Posted by: Anonymous Coward on August 12, 2005 09:26 AM
In FVWM you can specify that certain applications have their own frame style. It is straightforward to tell a given client to go borderless, based on the application name amongst other possibilities.

#

Re:I'm having a big problem with FVWM.

Posted by: Anonymous Coward on August 13, 2005 02:58 AM
Yes, but this still fails to address some of the problems EWMH apps have, in going fullscreen. It's much more than simply making the window borderless.

#

Looks

Posted by: Anonymous Coward on August 10, 2005 12:13 AM
These XP-styled themes looks pretty cool.
- <a href="http://fvwm-themes.sourceforge.net/screenshots/full/ice.jpg" title="sourceforge.net">http://fvwm-themes.sourceforge.net/screenshots/fu<nobr>l<wbr></nobr> l/ice.jpg</a sourceforge.net>
- <a href="http://fvwm-themes.sourceforge.net/screenshots/full/redmondxp.jpg" title="sourceforge.net">http://fvwm-themes.sourceforge.net/screenshots/fu<nobr>l<wbr></nobr> l/redmondxp.jpg</a sourceforge.net>

It possible make Windows 98 look too.
- <a href="http://fvwm-themes.sourceforge.net/screenshots/full/redmond98.png" title="sourceforge.net">http://fvwm-themes.sourceforge.net/screenshots/fu<nobr>l<wbr></nobr> l/redmond98.png</a sourceforge.net>

There used to be this project called Fvwm95, but I dont think that it is still alive. It seemed quite cool.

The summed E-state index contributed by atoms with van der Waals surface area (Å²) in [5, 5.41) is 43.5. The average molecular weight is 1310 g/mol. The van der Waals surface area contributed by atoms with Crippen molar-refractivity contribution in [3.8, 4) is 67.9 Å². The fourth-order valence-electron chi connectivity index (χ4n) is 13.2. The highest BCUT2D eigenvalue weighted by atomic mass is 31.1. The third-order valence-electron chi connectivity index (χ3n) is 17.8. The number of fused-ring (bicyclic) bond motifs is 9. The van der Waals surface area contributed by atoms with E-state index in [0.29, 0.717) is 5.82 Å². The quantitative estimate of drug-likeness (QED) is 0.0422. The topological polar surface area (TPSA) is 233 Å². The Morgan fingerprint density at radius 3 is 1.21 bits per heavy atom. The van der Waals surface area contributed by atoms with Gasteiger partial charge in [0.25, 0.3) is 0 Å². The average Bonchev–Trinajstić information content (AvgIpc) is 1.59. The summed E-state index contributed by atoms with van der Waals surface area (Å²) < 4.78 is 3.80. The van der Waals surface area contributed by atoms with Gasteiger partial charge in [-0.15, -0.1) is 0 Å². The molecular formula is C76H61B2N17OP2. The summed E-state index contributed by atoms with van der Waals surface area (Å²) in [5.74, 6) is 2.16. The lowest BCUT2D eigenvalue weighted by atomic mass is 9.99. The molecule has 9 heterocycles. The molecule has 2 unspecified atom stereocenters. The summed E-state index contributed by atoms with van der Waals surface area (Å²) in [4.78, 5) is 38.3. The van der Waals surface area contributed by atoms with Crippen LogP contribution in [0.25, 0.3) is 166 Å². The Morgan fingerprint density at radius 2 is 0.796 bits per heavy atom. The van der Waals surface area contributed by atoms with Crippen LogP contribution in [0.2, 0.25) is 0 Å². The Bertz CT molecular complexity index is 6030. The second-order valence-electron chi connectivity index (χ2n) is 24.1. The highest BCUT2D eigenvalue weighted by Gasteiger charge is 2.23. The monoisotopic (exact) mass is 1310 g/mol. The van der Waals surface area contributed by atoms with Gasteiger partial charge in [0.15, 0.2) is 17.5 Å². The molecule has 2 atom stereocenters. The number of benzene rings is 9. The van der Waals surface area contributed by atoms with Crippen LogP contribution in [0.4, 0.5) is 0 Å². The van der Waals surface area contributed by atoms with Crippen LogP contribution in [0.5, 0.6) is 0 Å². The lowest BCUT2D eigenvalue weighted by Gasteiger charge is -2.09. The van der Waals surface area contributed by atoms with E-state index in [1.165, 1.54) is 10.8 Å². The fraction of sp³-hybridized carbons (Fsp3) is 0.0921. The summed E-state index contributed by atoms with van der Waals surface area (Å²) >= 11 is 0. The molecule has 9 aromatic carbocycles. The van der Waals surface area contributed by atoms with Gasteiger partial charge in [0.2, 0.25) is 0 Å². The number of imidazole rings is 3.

But for those who want Windows XP look in Linux, there is the WM "xpde".
- <a href="http://www.xpde.com/shots.php" title="xpde.com">http://www.xpde.com/shots.php</a xpde.com>

But my favourite light-weight WM is Fluxbox.

#

localization

Posted by: Anonymous Coward on August 11, 2005 07:24 PM
This WM don't support utf8 !
Do somebody know reason to use it in international environment ?

#

Re:localization

Posted by: Anonymous Coward on August 12, 2005 09:28 AM
b/c it rocks? TFA barely touched the surface of what FVWM is really capable of.

#

Re:localization

Posted by: Anonymous Coward on August 15, 2005 10:10 PM
If it's not working on your system, it could be that the pre-compiled package you are using doesn't have it turned on. Or some other configuration error exists.

#

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#

KDE and GNOME are not window managers

Posted by: Anonymous Coward on August 23, 2005 07:02 PM
KDE and GNOME are desktop environment that do *include* a window manager. So to say that FVWM offers *fewer* features is unfair.
(As a FVWM-only user I suspect that FVWM has *more* features than the KDE and GNOME WMs.)

#

Menu and iconify

Posted by: Anonymous [ip: 85.28.87.86] on August 08, 2007 09:16 PM
To define action of either left of right click, we do for example:

Mouse 0 1 A Iconify
Mouse 0 2 A Maximize 100 100

and add the TaskBar:

Style "FvwmTaskBar" NoTitle,BorderWidth 0,HandleWidth 0,Sticky
AddToFunc InitFunction I Module FvwmTaskBar
AddToFunc RestartFunction I Module FvwmTaskBar

Something odd I noticed is that a right-click on an icon in the TaskBar does not (des)iconify but left-click does.
I have fvwm on Debian Etch.

#